Tag Archives: James Cagney

Angels with Dirty Faces (1938, Michael Curtiz)

Angels with Dirty Faces runs less than ninety minutes, but doesn’t really fill them. The first fifteen minutes of the film are flashbacks, tracking James Cagney’s character from troubled boyhood to juvenile detention to prison. Once the present action starts, Cagney immediately reunites with Pat O’Brien’s now priest, former similarly troubled youth. But Angels doesn’t have a story for O’Brien separate from Cagney and it doesn’t have much of a story for Cagney separate from the Dead End Kids.

For much of the film, Angels uses the Dead End Kids in a reduced capacity, or at least it immediately qualifies the scenes they get to themselves, tying it into Cagney’s recently released gangster storyline. The film’s last act, however, almost entirely removes Cagney and O’Brien. It does remove them separate from the Dead End Kids’s storyline; poor Ann Sheridan, as Cagney’s unlikely love interest, does entirely disappear for the third act.

So while they never have quite enough story to make a full film, even a ninety minute one, screenwriters John Wexley and Warren Duff certainly seem like they should have enough material for one. But since the Dead End Kids are all caricatures, maybe it’s just not possible. Cagney, O’Brien and Sheridan only get slightly better scenes–they’re just better actors. Director Curtiz expects more from them and gets it.

Curtiz directs some great sequences, like the lengthy, thrilling final shootout sequence or anything with Sheridan and Cagney.

Cagney’s fantastic performance almost carries Angels; the structure’s just too wobbly.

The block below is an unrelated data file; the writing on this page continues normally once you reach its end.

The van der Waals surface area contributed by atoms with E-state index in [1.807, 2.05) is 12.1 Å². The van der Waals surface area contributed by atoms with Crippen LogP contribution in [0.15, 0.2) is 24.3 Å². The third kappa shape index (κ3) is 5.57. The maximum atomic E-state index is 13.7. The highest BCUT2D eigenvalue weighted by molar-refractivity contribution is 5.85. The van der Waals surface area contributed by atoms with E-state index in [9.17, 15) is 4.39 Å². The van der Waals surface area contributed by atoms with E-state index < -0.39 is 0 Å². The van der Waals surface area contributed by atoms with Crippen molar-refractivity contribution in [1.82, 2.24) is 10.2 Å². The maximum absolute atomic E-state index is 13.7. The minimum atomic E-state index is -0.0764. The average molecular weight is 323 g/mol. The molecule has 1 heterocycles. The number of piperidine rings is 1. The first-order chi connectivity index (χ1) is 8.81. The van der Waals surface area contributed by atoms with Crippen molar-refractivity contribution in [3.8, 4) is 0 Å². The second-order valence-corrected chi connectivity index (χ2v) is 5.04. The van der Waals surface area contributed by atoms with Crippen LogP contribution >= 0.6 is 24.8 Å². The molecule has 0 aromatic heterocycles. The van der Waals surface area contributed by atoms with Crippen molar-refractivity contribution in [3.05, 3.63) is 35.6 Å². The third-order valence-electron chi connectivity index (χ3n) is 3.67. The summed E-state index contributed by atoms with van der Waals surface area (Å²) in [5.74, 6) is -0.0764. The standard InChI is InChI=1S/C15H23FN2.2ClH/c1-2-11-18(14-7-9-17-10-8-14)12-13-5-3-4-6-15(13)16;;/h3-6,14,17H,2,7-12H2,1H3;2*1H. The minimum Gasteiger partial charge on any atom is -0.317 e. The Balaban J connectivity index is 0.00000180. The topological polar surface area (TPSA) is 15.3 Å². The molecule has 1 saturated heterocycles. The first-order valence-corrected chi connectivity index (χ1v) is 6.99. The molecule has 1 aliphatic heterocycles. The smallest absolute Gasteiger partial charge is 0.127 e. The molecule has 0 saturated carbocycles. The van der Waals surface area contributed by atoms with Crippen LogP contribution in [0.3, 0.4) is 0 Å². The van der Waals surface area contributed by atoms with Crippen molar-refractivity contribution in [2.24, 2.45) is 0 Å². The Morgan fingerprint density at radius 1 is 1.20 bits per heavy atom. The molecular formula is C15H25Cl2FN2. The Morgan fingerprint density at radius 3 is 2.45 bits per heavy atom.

2.5/4★★½

CREDITS

Directed by Michael Curtiz; screenplay by John Wexley and Warren Duff, based on a story by Rowland Brown; director of photography, Sol Polito; edited by Owen Marks; music by Max Steiner; released by Warner Bros.

Starring James Cagney (Rocky Sullivan), Pat O’Brien (Jerry Connolly), Humphrey Bogart (James Frazier), Ann Sheridan (Laury Ferguson), George Bancroft (Mac Keefer), Billy Halop (Soapy), Bobby Jordan (Swing), Leo Gorcey (Bim), Gabriel Dell (Pasty), Huntz Hall (Crab) and Bernard Punsly (Hunky).



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THIS POST IS PART OF THE LUCK OF THE IRISH BLOG O'THON HOSTED BY THE METZINGER SISTERS OF SILVER SCENES.


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Taxi! (1932, Roy Del Ruth)

Even when the story falls apart, Del Ruth’s direction still keeps Taxi! somewhat afloat. It only runs seventy minutes and the first half is pretty good stuff. When it starts, the film’s about one cab company trying to muscle out its competitors-Guy Kibbee and James Cagney being some of those competitors. But Taxi! soon becomes a romance between Cagney and Kibbee’s daughter, played by Loretta Young. In fact, after the opening confrontations and Cagney’s profession, the title has nothing to do with the rest of the film.

Instead, it’s an urban romance between Cagney and Young. He’s a hot-head, always getting into fistfights, and she’s trying to cool him off. During their courtship, Taxi! works its best. Leila Bennett plays Young’s friend and she’s excellent. While the film definitely seems listless, it’s well-made and well-acted.

But then the plot takes over around the forty minute mark and everything starts to fall apart. It doesn’t help Dorothy Burgess turns up and she’s awful. Kubec Glasmon and John Bright’s dialogue, at least for the first half, is quite good. They bring a personality to the New York setting and there’s some great banter between Cagney and Young. Burgress butchers the dialogue, but then it too gets worse so no one’s able to do anything with it.

Except Bennett. She, director Del Ruth and cinematographer James Van Trees are Taxi!‘s constants.

If it were just a dumb ending, Taxi! might overcome it, but the whole third act is lame.

0/4ⓏⒺⓇⓄ

CREDITS

Directed by Roy Del Ruth; screenplay by Kubec Glasmon and John Bright, based on the play by Kenyon Nicholson; director of photography, James Van Trees; edited by James Gibbon; produced by Robert Lord; released by Warner Bros.

Starring James Cagney (Matt Nolan), Loretta Young (Sue Riley Nolan), George E. Stone (Skeets), Guy Kibbee (Pop Riley), Leila Bennett (Ruby), Dorothy Burgess (Marie Costa), David Landau (Buck Gerard), Ray Cooke (Danny Nolan), George MacFarlane (Father Nulty), Nat Pendleton (Bull Martin) and Berton Churchill (Judge West).


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